You can take your driving test in your own car rather than your driving instructor’s if it meets certain rules.
Your test will be cancelled and you’ll have to pay again if your car doesn’t meet the rules.
Rules about the car
Your car must:
- be taxed
- be insured for a driving test (check with your insurance company)
- be roadworthy and have a current MOT (if it’s over 3 years old)
- have no warning lights showing, for example, the airbag warning light
- have no tyre damage and the legal tread depth on each tyre - you can’t have a space-saver spare tyre fitted
- be smoke-free - this means you can’t smoke in it just before or during the test
- be able to reach at least 62mph and have an mph speedometer
- have 4 wheels and a maximum authorised mass (MAM) of no more than 3,500 kg
The MAM is the limit on how much the car can weigh when it’s loaded. It’ll be in the car’s handbook.
Things that must be fitted
The car must have:
- an extra interior rear-view mirror for the examiner
- L-plates (‘L’ or ‘D’ plates in Wales) on the front and rear
- a passenger seatbelt for the examiner and a proper passenger head restraint (not a slip-on type)
Manual and automatic cars
You can take the test in a:
- manual car - these have 3 pedals
- automatic or semi-automatic car - these have 2 pedals
If you take your test in a semi-automatic car you’ll only be able to drive automatic and semi-automatic cars once you’ve passed your test.
You can take your test in a hire car if it’s fitted with dual controls and meets all the other rules.
You can use a car with:
- an electronic parking brake
- hill-start assist
Cars you can’t use
Some cars can’t be used in the test because they don’t give the examiner all-round vision.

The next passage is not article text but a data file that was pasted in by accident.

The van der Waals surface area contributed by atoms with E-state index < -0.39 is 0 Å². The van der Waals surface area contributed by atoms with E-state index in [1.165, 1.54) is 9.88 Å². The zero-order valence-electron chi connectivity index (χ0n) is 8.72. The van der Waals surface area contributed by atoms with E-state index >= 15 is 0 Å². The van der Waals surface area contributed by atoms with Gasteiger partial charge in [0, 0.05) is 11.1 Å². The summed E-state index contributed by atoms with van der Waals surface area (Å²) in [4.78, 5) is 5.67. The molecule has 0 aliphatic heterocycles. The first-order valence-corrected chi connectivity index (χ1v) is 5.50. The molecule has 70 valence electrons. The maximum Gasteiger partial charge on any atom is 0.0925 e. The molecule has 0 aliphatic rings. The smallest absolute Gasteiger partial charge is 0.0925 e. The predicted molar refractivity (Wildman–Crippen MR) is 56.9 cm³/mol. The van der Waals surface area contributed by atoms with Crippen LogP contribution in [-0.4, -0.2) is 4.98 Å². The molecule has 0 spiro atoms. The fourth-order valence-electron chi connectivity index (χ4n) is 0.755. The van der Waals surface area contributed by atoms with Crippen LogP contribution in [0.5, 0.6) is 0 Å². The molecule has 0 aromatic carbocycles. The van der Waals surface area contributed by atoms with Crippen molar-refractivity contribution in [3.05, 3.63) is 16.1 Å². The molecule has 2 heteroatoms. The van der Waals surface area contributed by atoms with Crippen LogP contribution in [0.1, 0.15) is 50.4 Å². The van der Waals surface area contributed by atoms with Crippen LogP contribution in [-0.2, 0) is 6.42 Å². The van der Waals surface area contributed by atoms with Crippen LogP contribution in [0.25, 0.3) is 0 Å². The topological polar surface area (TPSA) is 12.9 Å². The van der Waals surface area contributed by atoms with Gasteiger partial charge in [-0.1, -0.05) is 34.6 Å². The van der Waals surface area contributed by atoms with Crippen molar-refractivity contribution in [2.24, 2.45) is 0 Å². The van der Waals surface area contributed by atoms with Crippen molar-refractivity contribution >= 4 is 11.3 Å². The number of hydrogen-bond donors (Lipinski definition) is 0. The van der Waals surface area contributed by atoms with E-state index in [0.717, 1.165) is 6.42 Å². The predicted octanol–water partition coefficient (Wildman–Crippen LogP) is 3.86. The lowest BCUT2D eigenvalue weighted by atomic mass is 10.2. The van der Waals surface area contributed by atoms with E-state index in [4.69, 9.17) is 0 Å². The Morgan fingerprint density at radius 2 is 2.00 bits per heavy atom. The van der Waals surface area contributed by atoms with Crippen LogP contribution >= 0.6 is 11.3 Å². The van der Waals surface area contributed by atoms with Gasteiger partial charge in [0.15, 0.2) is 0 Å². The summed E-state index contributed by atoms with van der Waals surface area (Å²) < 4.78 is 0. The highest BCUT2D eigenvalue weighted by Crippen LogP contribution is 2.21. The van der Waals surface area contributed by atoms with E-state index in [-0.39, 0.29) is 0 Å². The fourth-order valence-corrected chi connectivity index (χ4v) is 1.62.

You can’t use any of the following:
- BMW Mini convertible
- Ford KA convertible
- Toyota iQ
- VW Beetle convertible
Check with the Driver and Vehicle Standards Agency (DVSA) before you book your test if you want to use a:
- convertible car
- panel van
Cars with known safety faults
You can’t use one of the cars shown in the table unless you have proof that it’s safe. This is because these cars have been recalled for a safety reason.
You must bring the proof that it’s safe with you when you take your test.
|Model||Reason for recall||Vehicles affected||Recall issue date|
|Citroen C1||Steering failure||Build dates between 09/09/2014 and 15/10/2014, with vehicle identification numbers (VINs) between wF7xxxxxxER516105 and VF7xxxxxxER523367||28 June 2016|
|Peugeot 108||Steering failure||Build dates between 09/06/2014 and 15/10/2014 , with VINs between VF3xxxxxxER256527 and F3xxxxxxER017078||28 June 2016|
|Toyota Aygo||Steering failure||Build dates between 09/09/2014 and 15/10/2014, with VINs between JTDJGNEC#0N022080 and 0N026438, JTDJPNEC#0N002099 and 0N002100, JTDKGNEC#0N022186 and 0N031372, and JTDKPNEC#0N002083 and 0N002102||28 June 2016|
|Toyota Yaris||Potentially defective seat rail track and/or steering column mounting||Some models built between Jun 2005 and May 2010 (‘05’ to ‘10’ registration plates)||9 Apr 2014|
|Vauxhall Corsa, Corsavan and ADAM||Potential steering problem||Some models built from 6 Feb 2014||29 Sept 2014|
Proof you need to bring to your test
You must bring proof that says one of the following:
- the car was recalled and the recall work has been done
- the car was recalled but didn’t need any work to be done
- the car wasn’t part of the recall
The proof must be either:
- the recall letter or safety notice, stamped by the manufacturer or dealer
- on official or headed notepaper from the manufacturer or a dealer
Your test will be cancelled and you could lose your fee if you don’t bring the right proof.